It would of course be wrong to want to limit research into the endocannabinoid system. However, as long as so little is known about the operation of this system, research into and isolation of natural cannabinoids would be a good alternative. Even the discovery of CBD’s plethora of qualities cannot initially be ascribed to the pharmaceutical industry. Instead, it is thanks to the efforts of the private initiatives of many cannabis patients, small businesses and their supporters, which were made possible once the father of research into this cannabinoid, Israeli doctor Raphael Mechoulam, had synthesised this substance. At any rate, the substances in cannabis have thus far not been responsible for any deaths or comas. Nevertheless, the obstacles standing in the way of research, and human trials in particular, are disproportionately larger where natural cannabinoids are concerned than for synthetic cannabinoids and FAAH inhibitors. The knowledge gained by research into natural cannabinoids is difficult to patent and therefore unprofitable, or at least, it is not as profitable as the development of company-specific substances, such as FAAH inhibitors and synthetic cannabinoids. Remember, the supposed addictive properties of natural cannabis serve to benefit the pharma industry; they make it possible to fully focus on the development of private substances for medicinal uses and ignore natural cannabis altogether. Never mind that, in doing so, they are failing to acknowledge 70 natural cannabinoids produced by Mother Nature which, with the exception of THC and CBD, have yet to be seriously studied.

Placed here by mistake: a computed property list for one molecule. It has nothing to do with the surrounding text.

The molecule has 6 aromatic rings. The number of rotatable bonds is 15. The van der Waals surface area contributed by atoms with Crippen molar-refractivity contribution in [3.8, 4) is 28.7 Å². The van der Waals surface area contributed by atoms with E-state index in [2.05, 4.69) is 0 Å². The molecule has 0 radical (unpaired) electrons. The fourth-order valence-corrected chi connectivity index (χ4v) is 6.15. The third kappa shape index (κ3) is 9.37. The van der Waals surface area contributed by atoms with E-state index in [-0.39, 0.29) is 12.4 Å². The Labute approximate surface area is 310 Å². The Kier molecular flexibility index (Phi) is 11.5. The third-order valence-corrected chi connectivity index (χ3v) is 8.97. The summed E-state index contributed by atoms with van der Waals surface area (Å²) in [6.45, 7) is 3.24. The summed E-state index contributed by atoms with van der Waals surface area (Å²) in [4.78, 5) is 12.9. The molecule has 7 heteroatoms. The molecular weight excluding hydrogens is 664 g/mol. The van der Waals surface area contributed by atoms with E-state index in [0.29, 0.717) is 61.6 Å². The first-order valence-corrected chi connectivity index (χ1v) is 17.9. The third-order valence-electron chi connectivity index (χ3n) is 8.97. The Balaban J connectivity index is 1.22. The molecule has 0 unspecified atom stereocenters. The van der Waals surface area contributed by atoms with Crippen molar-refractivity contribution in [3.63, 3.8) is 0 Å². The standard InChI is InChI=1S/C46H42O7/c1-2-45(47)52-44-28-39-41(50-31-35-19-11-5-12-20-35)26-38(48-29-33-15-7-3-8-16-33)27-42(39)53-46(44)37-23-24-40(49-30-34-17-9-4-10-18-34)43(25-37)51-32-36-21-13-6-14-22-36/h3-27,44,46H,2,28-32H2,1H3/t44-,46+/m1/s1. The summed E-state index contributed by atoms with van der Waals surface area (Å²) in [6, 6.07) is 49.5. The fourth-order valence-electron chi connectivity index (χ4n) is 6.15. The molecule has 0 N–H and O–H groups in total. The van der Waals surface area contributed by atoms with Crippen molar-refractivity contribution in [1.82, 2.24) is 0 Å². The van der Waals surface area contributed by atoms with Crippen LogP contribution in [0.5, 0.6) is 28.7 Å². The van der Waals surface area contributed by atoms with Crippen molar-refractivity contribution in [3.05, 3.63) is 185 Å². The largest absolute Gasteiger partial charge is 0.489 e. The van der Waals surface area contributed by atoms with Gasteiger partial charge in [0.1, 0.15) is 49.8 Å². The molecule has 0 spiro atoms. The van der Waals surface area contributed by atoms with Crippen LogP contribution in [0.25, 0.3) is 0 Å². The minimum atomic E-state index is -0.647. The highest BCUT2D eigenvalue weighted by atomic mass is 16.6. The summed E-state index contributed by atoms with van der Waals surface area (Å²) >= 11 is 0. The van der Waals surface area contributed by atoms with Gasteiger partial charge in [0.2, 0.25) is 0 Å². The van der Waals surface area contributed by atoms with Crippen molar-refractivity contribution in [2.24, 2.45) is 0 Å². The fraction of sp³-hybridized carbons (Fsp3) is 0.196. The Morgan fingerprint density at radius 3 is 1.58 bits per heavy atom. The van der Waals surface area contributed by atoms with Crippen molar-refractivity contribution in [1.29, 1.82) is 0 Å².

Legal highs as waste product
Incidentally, scientific research into the human body’s endocannabinoid system has given rise to a series of dubious substances in addition to FAAH inhibitors. In the past 20 years, countless THC antagonists have been developed, of which a few have been branded as producing “legal highs”, such as Pfizer’s AB-FUBINACA, instead of being developed into medicines. Today, the list of THC antagonists developed for medical research and development contains more than 160 substances, which is more than is encompassed by the drug legislation in either the EU or US. In addition to the classic THC antagonists, an almost infinite number of so-called non-classical synthetic cannabinoids exists, which are no less psychoactive and which often pose health risks. These substances, which produce “legal highs” and which have been connected to fatal incidents, are growing in number. Rennes is a prime example of the issue: research into natural cannabinoids and their effect on the endocannabinoid system must be made more accessible and intensified as soon as possible. Only then can the medicinal potential of cannabis be utilised to its fullest extent, without human lives being endangered or sacrificed in the pursuit of profits. Moreover, there is an urgent need to more thoroughly investigate the operation of the human body’s cannabinoid system before the next round of bliss inhibitor testing is carried out on humans.